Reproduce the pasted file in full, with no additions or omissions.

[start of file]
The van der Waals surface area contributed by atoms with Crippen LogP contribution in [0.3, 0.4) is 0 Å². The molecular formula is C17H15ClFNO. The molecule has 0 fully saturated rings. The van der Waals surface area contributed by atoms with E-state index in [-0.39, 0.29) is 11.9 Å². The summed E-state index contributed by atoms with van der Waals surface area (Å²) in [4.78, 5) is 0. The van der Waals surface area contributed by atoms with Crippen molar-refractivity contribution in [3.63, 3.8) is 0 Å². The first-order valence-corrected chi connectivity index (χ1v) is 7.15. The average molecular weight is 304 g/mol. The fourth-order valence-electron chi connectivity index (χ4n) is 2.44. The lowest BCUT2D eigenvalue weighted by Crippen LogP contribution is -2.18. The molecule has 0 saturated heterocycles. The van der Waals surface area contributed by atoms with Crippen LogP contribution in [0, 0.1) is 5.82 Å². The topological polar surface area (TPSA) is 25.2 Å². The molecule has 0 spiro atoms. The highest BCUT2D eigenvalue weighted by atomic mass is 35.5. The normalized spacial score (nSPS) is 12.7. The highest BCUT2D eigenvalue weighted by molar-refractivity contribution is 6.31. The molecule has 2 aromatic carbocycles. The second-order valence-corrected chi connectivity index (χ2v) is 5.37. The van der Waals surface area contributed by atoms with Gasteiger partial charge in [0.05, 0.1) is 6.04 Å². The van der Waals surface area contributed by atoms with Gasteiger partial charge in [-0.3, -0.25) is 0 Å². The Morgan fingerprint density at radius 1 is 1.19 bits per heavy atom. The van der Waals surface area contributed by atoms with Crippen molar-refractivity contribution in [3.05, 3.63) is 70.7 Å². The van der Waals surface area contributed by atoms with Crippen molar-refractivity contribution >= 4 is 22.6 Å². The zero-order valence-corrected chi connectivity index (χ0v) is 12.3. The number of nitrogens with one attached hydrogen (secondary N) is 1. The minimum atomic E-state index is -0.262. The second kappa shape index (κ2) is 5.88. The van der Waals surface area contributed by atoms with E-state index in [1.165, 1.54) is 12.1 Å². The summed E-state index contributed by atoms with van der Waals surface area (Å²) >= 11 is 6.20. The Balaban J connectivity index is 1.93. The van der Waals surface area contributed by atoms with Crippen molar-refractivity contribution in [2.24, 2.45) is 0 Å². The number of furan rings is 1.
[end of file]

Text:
The van der Waals surface area contributed by atoms with Crippen LogP contribution in [0.3, 0.4) is 0 Å². The molecular formula is C17H15ClFNO. The molecule has 0 fully saturated rings. The van der Waals surface area contributed by atoms with E-state index in [-0.39, 0.29) is 11.9 Å². The summed E-state index contributed by atoms with van der Waals surface area (Å²) in [4.78, 5) is 0. The van der Waals surface area contributed by atoms with Crippen molar-refractivity contribution in [3.63, 3.8) is 0 Å². The first-order valence-corrected chi connectivity index (χ1v) is 7.15. The average molecular weight is 304 g/mol. The fourth-order valence-electron chi connectivity index (χ4n) is 2.44. The lowest BCUT2D eigenvalue weighted by Crippen LogP contribution is -2.18. The molecule has 0 saturated heterocycles. The van der Waals surface area contributed by atoms with Crippen LogP contribution in [0, 0.1) is 5.82 Å². The topological polar surface area (TPSA) is 25.2 Å². The molecule has 0 spiro atoms. The highest BCUT2D eigenvalue weighted by atomic mass is 35.5. The normalized spacial score (nSPS) is 12.7. The highest BCUT2D eigenvalue weighted by molar-refractivity contribution is 6.31. The molecule has 2 aromatic carbocycles. The second-order valence-corrected chi connectivity index (χ2v) is 5.37. The van der Waals surface area contributed by atoms with Gasteiger partial charge in [0.05, 0.1) is 6.04 Å². The van der Waals surface area contributed by atoms with Gasteiger partial charge in [-0.3, -0.25) is 0 Å². The Morgan fingerprint density at radius 1 is 1.19 bits per heavy atom. The van der Waals surface area contributed by atoms with Crippen molar-refractivity contribution in [3.05, 3.63) is 70.7 Å². The van der Waals surface area contributed by atoms with Crippen molar-refractivity contribution >= 4 is 22.6 Å². The zero-order valence-corrected chi connectivity index (χ0v) is 12.3. The number of nitrogens with one attached hydrogen (secondary N) is 1. The minimum atomic E-state index is -0.262. The second kappa shape index (κ2) is 5.88. The van der Waals surface area contributed by atoms with E-state index in [1.165, 1.54) is 12.1 Å². The summed E-state index contributed by atoms with van der Waals surface area (Å²) >= 11 is 6.20. The Balaban J connectivity index is 1.93. The van der Waals surface area contributed by atoms with Crippen molar-refractivity contribution in [2.24, 2.45) is 0 Å². The number of furan rings is 1.